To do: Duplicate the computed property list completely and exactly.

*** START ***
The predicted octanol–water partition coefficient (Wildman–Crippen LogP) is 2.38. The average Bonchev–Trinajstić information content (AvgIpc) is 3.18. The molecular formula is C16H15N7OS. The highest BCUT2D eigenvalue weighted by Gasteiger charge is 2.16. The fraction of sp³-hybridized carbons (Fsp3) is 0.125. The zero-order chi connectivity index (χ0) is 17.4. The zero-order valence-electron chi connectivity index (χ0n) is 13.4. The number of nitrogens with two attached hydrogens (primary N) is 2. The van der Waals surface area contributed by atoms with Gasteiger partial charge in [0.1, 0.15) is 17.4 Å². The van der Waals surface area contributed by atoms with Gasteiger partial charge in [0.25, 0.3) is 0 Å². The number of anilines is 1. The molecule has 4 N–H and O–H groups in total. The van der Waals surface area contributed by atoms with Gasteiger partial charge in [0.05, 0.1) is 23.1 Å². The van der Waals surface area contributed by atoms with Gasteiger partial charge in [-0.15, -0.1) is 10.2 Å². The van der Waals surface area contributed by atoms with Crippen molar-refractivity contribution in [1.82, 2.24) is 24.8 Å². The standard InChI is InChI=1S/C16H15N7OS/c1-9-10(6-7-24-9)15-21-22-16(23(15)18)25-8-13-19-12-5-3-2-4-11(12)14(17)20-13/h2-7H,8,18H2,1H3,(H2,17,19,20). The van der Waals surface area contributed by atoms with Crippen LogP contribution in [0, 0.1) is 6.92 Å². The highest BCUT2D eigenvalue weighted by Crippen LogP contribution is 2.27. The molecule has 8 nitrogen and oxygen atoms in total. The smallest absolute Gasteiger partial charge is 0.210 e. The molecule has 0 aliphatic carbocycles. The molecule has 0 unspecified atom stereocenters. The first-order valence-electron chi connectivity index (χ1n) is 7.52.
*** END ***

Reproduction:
The predicted octanol–water partition coefficient (Wildman–Crippen LogP) is 2.38. The average Bonchev–Trinajstić information content (AvgIpc) is 3.18. The molecular formula is C16H15N7OS. The highest BCUT2D eigenvalue weighted by Gasteiger charge is 2.16. The fraction of sp³-hybridized carbons (Fsp3) is 0.125. The zero-order chi connectivity index (χ0) is 17.4. The zero-order valence-electron chi connectivity index (χ0n) is 13.4. The number of nitrogens with two attached hydrogens (primary N) is 2. The van der Waals surface area contributed by atoms with Gasteiger partial charge in [0.1, 0.15) is 17.4 Å². The van der Waals surface area contributed by atoms with Gasteiger partial charge in [0.25, 0.3) is 0 Å². The number of anilines is 1. The molecule has 4 N–H and O–H groups in total. The van der Waals surface area contributed by atoms with Gasteiger partial charge in [0.05, 0.1) is 23.1 Å². The van der Waals surface area contributed by atoms with Gasteiger partial charge in [-0.15, -0.1) is 10.2 Å². The van der Waals surface area contributed by atoms with Crippen molar-refractivity contribution in [1.82, 2.24) is 24.8 Å². The standard InChI is InChI=1S/C16H15N7OS/c1-9-10(6-7-24-9)15-21-22-16(23(15)18)25-8-13-19-12-5-3-2-4-11(12)14(17)20-13/h2-7H,8,18H2,1H3,(H2,17,19,20). The van der Waals surface area contributed by atoms with Crippen LogP contribution in [0, 0.1) is 6.92 Å². The highest BCUT2D eigenvalue weighted by Crippen LogP contribution is 2.27. The molecule has 8 nitrogen and oxygen atoms in total. The smallest absolute Gasteiger partial charge is 0.210 e. The molecule has 0 aliphatic carbocycles. The molecule has 0 unspecified atom stereocenters. The first-order valence-electron chi connectivity index (χ1n) is 7.52.